# What is Auto-ARIMA?

Auto_arima, a routine from IMSL, applies automated configuration tasks to the autoregressive integrated moving average (ARIMA) model. Before getting into it, we have to get a fair understanding of ARIMA Models.

## What is ARIMA:

An autoregressive integrated moving average, or ARIMA, is a statistical analysis model that uses time-series data to better understand the data set or predict future trends. A statistical model is autoregressive if it predicts future values based on past values. For example, an ARIMA model might seek to predict a stock’s future prices based on its past performance or forecast a company’s earnings based on past periods.

We can split the Arima term into three terms, AR, I, MA:

AR(p) stands for the autoregressive model, the p parameter is an integer that confirms how many lagged series are going to be used to forecast periods ahead.

I(d) is the differencing part, the d parameter tells how many differencing orders are going to be used to make the series stationary.

MA(q) stands for moving average model, the q is the number of lagged forecast error terms in the prediction equation. SARIMA is a seasonal ARIMA and it is used with time series with seasonality.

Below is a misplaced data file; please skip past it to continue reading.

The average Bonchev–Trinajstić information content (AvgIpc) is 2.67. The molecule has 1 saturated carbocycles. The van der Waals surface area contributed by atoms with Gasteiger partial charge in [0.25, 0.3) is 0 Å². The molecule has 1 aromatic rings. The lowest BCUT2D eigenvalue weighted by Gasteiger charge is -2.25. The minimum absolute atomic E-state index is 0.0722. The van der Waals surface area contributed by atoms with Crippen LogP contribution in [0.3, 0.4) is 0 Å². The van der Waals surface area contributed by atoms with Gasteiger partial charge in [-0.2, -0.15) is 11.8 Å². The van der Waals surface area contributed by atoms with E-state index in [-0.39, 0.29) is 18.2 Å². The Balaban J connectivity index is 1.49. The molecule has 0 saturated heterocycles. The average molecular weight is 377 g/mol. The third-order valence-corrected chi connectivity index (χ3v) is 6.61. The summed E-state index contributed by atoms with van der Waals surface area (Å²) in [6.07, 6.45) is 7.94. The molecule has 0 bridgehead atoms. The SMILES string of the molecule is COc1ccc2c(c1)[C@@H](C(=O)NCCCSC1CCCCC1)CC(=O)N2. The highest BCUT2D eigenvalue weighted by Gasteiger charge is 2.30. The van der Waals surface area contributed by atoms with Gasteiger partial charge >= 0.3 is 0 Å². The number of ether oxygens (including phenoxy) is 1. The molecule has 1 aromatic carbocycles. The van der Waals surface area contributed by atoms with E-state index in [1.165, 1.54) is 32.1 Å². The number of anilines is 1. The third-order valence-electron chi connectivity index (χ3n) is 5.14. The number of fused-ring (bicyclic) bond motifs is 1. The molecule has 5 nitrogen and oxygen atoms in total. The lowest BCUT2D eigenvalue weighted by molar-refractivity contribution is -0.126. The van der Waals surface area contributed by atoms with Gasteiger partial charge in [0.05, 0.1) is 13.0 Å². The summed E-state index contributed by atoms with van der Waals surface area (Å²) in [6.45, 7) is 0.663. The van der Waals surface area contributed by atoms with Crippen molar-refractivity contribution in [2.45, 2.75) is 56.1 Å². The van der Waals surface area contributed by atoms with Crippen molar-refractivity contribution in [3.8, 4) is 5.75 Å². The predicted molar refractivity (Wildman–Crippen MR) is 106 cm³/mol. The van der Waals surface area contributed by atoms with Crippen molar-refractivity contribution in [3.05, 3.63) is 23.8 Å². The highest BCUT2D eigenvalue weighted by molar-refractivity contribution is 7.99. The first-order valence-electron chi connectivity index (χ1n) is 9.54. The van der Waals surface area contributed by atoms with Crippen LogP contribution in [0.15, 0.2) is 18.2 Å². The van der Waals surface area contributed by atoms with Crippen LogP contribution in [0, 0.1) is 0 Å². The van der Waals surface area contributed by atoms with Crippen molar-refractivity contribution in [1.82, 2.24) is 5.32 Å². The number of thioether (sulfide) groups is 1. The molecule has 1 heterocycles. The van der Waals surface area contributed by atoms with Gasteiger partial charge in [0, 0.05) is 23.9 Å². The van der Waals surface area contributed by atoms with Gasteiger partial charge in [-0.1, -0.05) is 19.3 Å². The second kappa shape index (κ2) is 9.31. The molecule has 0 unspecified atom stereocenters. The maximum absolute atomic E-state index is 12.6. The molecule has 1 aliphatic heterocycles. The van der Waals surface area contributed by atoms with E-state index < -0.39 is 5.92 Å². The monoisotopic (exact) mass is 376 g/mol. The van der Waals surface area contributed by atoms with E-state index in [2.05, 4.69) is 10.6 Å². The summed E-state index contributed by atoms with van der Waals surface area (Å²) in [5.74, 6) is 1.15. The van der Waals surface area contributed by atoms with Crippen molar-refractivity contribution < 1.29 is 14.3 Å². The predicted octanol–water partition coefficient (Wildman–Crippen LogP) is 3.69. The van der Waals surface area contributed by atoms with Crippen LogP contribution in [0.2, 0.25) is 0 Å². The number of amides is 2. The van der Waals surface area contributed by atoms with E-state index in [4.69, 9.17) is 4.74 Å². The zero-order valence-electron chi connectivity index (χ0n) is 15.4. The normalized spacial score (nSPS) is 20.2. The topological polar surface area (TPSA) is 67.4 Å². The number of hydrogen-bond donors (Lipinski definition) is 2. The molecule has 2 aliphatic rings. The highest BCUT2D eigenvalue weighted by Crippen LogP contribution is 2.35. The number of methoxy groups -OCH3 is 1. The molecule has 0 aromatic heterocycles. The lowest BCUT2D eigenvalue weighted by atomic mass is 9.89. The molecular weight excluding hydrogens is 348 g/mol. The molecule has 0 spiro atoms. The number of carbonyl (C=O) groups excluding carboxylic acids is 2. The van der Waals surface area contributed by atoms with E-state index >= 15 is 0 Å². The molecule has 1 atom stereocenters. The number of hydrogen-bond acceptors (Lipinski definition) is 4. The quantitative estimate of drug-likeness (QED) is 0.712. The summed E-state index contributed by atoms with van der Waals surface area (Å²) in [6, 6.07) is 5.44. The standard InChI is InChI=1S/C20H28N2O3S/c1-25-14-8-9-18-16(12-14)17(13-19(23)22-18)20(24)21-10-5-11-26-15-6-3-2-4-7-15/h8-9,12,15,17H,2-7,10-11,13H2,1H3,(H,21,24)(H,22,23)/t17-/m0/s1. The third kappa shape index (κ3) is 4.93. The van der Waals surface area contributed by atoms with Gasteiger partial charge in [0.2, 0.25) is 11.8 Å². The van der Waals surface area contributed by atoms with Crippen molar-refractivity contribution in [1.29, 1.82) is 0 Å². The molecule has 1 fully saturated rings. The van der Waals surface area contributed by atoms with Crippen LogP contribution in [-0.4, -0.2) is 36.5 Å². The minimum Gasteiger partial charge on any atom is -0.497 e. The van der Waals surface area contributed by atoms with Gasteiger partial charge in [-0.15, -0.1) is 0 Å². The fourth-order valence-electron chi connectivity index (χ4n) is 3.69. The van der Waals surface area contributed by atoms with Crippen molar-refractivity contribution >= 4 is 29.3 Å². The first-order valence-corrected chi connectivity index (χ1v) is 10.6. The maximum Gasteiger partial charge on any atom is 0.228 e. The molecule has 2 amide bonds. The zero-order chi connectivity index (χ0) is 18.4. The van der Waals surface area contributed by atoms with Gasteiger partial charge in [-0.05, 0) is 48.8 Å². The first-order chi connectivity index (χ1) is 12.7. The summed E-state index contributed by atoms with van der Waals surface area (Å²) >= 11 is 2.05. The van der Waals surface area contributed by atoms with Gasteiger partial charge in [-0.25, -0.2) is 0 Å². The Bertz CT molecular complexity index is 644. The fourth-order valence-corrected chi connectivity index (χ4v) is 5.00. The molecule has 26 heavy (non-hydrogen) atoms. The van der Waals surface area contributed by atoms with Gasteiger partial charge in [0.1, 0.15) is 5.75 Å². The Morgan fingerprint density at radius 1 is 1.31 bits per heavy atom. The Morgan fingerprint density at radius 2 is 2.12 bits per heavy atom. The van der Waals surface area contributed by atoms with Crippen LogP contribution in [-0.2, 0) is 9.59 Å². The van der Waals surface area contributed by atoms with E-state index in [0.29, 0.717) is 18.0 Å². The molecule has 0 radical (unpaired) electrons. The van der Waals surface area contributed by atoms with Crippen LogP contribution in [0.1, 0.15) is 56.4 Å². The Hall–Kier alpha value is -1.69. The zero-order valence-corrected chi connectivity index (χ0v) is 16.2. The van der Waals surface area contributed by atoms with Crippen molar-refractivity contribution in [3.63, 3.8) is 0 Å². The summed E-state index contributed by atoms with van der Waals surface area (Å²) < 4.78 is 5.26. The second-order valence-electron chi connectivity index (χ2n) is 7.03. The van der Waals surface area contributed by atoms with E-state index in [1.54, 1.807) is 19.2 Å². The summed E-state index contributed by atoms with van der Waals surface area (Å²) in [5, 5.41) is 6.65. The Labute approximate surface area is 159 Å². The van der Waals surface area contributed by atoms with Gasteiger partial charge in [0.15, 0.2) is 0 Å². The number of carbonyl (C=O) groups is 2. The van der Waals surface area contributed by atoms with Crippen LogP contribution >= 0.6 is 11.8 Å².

## Auto ARIMA:

For a while, we have been going through the process of manually fitting different models and deciding which one is best. So, we are going to automate the process. Basically, it takes the data and fits many models in a different order before comparing the characteristics. However, the processing time increases substantially, when we try to fit complex models.

**How does it work:**

In Time Series Analysis, a correct model should yield the highest Log-Likelihood and requires the lowest AIC.

The AIC and BIC of a model depend on the log-likelihood, to be more precise AIC and BIC uses Log-Likelihood in their formula. This would indirectly imply that the log-likelihood is high therefore this method cycles through the model with varying orders and specifications and out of those returns the one with the lowest.

## Pros:

- It saves an enormous amount of time
- eliminate the need to understand the statistics and theory behind the model selection.
- this method will also reduce the risk of human error and the possible mistakes caused by an incorrect interpretation of the results.

## Cons:

- Blindly putting our faith into one criterion
- Never really see how well the other models perform
- Topic expertise

Check out my Time-Series-101, which covers all the major concepts in Time Series Analysis. Keep Exploring!